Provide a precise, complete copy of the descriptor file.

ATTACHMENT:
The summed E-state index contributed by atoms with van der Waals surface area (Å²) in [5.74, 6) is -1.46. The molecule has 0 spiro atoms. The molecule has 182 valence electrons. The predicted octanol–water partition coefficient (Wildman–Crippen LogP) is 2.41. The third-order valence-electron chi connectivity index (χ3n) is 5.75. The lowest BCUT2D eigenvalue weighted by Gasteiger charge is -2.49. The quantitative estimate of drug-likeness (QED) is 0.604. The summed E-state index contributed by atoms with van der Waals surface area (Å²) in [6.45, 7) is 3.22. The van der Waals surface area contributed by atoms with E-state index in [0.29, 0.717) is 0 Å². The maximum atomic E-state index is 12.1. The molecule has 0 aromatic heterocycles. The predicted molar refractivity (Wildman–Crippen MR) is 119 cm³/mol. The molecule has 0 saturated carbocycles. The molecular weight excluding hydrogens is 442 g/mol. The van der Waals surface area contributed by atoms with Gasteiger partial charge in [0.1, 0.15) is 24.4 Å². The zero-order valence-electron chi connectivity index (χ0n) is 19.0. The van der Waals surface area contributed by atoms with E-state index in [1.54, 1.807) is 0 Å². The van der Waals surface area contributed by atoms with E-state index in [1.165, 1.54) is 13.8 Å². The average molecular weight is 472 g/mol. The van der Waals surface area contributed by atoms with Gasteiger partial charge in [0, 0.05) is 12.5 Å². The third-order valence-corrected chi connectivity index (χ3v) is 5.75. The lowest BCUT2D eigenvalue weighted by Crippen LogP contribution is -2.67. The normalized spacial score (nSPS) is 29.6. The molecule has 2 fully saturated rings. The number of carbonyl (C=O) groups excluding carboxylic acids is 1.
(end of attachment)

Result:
The summed E-state index contributed by atoms with van der Waals surface area (Å²) in [5.74, 6) is -1.46. The molecule has 0 spiro atoms. The molecule has 182 valence electrons. The predicted octanol–water partition coefficient (Wildman–Crippen LogP) is 2.41. The third-order valence-electron chi connectivity index (χ3n) is 5.75. The lowest BCUT2D eigenvalue weighted by Gasteiger charge is -2.49. The quantitative estimate of drug-likeness (QED) is 0.604. The summed E-state index contributed by atoms with van der Waals surface area (Å²) in [6.45, 7) is 3.22. The van der Waals surface area contributed by atoms with E-state index in [0.29, 0.717) is 0 Å². The maximum atomic E-state index is 12.1. The molecule has 0 aromatic heterocycles. The predicted molar refractivity (Wildman–Crippen MR) is 119 cm³/mol. The molecule has 0 saturated carbocycles. The molecular weight excluding hydrogens is 442 g/mol. The van der Waals surface area contributed by atoms with Gasteiger partial charge in [0.1, 0.15) is 24.4 Å². The zero-order valence-electron chi connectivity index (χ0n) is 19.0. The van der Waals surface area contributed by atoms with E-state index in [1.54, 1.807) is 0 Å². The van der Waals surface area contributed by atoms with E-state index in [1.165, 1.54) is 13.8 Å². The average molecular weight is 472 g/mol. The van der Waals surface area contributed by atoms with Gasteiger partial charge in [0, 0.05) is 12.5 Å². The third-order valence-corrected chi connectivity index (χ3v) is 5.75. The lowest BCUT2D eigenvalue weighted by Crippen LogP contribution is -2.67. The normalized spacial score (nSPS) is 29.6. The molecule has 2 fully saturated rings. The number of carbonyl (C=O) groups excluding carboxylic acids is 1.